Ted Chervin

Founding Partner | ICM Partners

How to Thrive in Today’s Ever-­Evolving Television Market

Ted Chervin, one of ICM Partners’ founders, on how to succeed in the changing world of television

This is an extraordinary time to be in the television business. There is currently more quantity and higher quality in original programming produced, viewed, and monetized than ever before, feeding the insatiable appetite of today’s video consumer. There is a seemingly endless number of channels and platforms: Netflix, Apple, Amazon, Hulu, YouTube, HBO Go/Now, Sling, Roku, and more. Some people are cutting the cords on their multichannel systems. And everyone seems to be watching new things in new ways. Change is always difficult, but it can also make for amazing opportunity. In fact, today is probably the best time ever for great TV. Total viewership is on a meteoric rise. Americans spend more than 12 hours a day consuming some form of media, according to research firm eMarketer. And the majority of that time involves watching a TV screen. It’s only going to get better for the people who make television—and for viewers. It’s a dynamic and exciting time to be in the business of creating, monetizing, and marketing compelling content. Let me share some of the things our agency has learned about navigating this exceptional time in the television business, and how to avoid some pitfalls.

1. Traditional broadcast isn’t dead.

It’s tempting to see the five broadcast networks—ABC, CBS, Fox, NBC, and The CW—as dinosaurs. Their roots go back decades, and they’re competing against some pretty compelling and technologically sophisticated upstarts. But these great brands are not in their twilight. Broadcast shows still have the power to dominate conversation and attention. For example, our agency has packaged the ABC comedy Modern Family and The Big Bang Theory as well as The Good Doctor and The Blacklist. These shows all consistently generate substantial audiences, in some instances surpassing 20 million viewers. These shows have proven staying power and will create a memorable experience for viewers, delivering many millions of dollars in revenue for years to come. There are examples of this all over broadcast TV. Certain types of shows—“big-tent” experiences with appeal for many different audiences—will thrive there. New hits like This Is Us and The Good Doctor prove that while it may be a 70-year-old format, viewers still flock to network TV.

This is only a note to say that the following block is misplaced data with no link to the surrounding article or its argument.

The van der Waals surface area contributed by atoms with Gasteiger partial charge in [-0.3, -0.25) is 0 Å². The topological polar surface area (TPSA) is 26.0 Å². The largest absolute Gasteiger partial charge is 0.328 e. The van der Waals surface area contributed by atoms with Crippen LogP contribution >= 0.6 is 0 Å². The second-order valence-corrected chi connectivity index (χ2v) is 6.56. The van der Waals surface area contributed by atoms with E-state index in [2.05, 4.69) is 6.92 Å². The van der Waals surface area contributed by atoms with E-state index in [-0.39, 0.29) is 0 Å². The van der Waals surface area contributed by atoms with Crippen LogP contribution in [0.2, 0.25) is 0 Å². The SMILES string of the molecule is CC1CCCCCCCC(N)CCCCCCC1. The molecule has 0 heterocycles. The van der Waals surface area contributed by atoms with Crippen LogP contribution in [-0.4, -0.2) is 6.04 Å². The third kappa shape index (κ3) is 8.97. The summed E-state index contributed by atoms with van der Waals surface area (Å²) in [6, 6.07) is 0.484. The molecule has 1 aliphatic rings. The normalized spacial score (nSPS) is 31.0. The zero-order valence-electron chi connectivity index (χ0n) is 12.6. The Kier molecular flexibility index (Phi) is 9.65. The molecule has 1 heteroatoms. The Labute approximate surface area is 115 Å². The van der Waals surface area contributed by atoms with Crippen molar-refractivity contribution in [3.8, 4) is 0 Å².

2. New platforms are liberating and represent enormous opportunity.

We represent actors, producers, directors, writers, and other creative elements on shows like Game of Thrones, The Handmaid’s Tale, Westworld, and The Leftovers. Cutting-edge shows like these probably couldn’t have been done—certainly not without artistic compromises—in the regulated environment of broadcast television. But they are finding loyal viewers on cable and on new on-demand platforms, where the producers can be as daring as they want. These platforms are creating new niches. They thrive on water-cooler conversation that fuels their position in the zeitgeist as well as lively social media debate. They’re not driven by advertising revenue, so they allow for more creative freedom. They target specific audiences in the hopes that viewers will subscribe. And all that has spurred some welcome changes in the world of creative development. You don’t have to make a 22-episode season anymore simply because that’s the way the network schedule has been planned since the late 1940s. If a creator wants to tell the story in 8 episodes instead of 22 and it works creatively, that is now made possible by new and emerging formats. That’s been a night-and-day change for creative people. If you realize you can tell a great story over just a few episodes, possibilities are then opened up to ideas never before considered. And the creative freedom is attracting a lot of A-list movie people to TV projects. Just consider the big-name talent on display in Big Little Lies and True Detective.